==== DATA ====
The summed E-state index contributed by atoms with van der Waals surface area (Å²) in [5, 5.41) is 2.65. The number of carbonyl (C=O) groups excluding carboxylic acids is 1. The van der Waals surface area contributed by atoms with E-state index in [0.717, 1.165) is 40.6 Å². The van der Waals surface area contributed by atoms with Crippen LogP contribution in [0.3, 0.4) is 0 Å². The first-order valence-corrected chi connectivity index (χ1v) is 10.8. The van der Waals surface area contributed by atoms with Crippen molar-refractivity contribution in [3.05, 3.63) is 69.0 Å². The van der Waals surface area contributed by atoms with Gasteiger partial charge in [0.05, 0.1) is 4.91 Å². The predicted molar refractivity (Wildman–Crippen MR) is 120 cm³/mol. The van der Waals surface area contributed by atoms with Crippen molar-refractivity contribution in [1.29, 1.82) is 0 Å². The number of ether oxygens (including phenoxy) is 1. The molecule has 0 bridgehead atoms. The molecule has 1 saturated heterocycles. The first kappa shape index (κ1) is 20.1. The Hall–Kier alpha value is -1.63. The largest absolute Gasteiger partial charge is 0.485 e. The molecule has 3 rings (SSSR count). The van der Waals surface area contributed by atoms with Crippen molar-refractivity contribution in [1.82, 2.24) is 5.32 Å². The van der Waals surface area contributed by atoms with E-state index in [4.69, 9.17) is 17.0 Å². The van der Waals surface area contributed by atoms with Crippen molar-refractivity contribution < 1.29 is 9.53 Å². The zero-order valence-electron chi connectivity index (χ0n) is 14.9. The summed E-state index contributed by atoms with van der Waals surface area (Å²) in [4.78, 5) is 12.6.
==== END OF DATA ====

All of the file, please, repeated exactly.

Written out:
The summed E-state index contributed by atoms with van der Waals surface area (Å²) in [5, 5.41) is 2.65. The number of carbonyl (C=O) groups excluding carboxylic acids is 1. The van der Waals surface area contributed by atoms with E-state index in [0.717, 1.165) is 40.6 Å². The van der Waals surface area contributed by atoms with Crippen LogP contribution in [0.3, 0.4) is 0 Å². The first-order valence-corrected chi connectivity index (χ1v) is 10.8. The van der Waals surface area contributed by atoms with Crippen molar-refractivity contribution in [3.05, 3.63) is 69.0 Å². The van der Waals surface area contributed by atoms with Gasteiger partial charge in [0.05, 0.1) is 4.91 Å². The predicted molar refractivity (Wildman–Crippen MR) is 120 cm³/mol. The van der Waals surface area contributed by atoms with Crippen molar-refractivity contribution in [1.29, 1.82) is 0 Å². The number of ether oxygens (including phenoxy) is 1. The molecule has 0 bridgehead atoms. The molecule has 1 saturated heterocycles. The first kappa shape index (κ1) is 20.1. The Hall–Kier alpha value is -1.63. The largest absolute Gasteiger partial charge is 0.485 e. The molecule has 3 rings (SSSR count). The van der Waals surface area contributed by atoms with Crippen molar-refractivity contribution in [1.82, 2.24) is 5.32 Å². The van der Waals surface area contributed by atoms with E-state index in [4.69, 9.17) is 17.0 Å². The van der Waals surface area contributed by atoms with Crippen molar-refractivity contribution < 1.29 is 9.53 Å². The zero-order valence-electron chi connectivity index (χ0n) is 14.9. The summed E-state index contributed by atoms with van der Waals surface area (Å²) in [4.78, 5) is 12.6.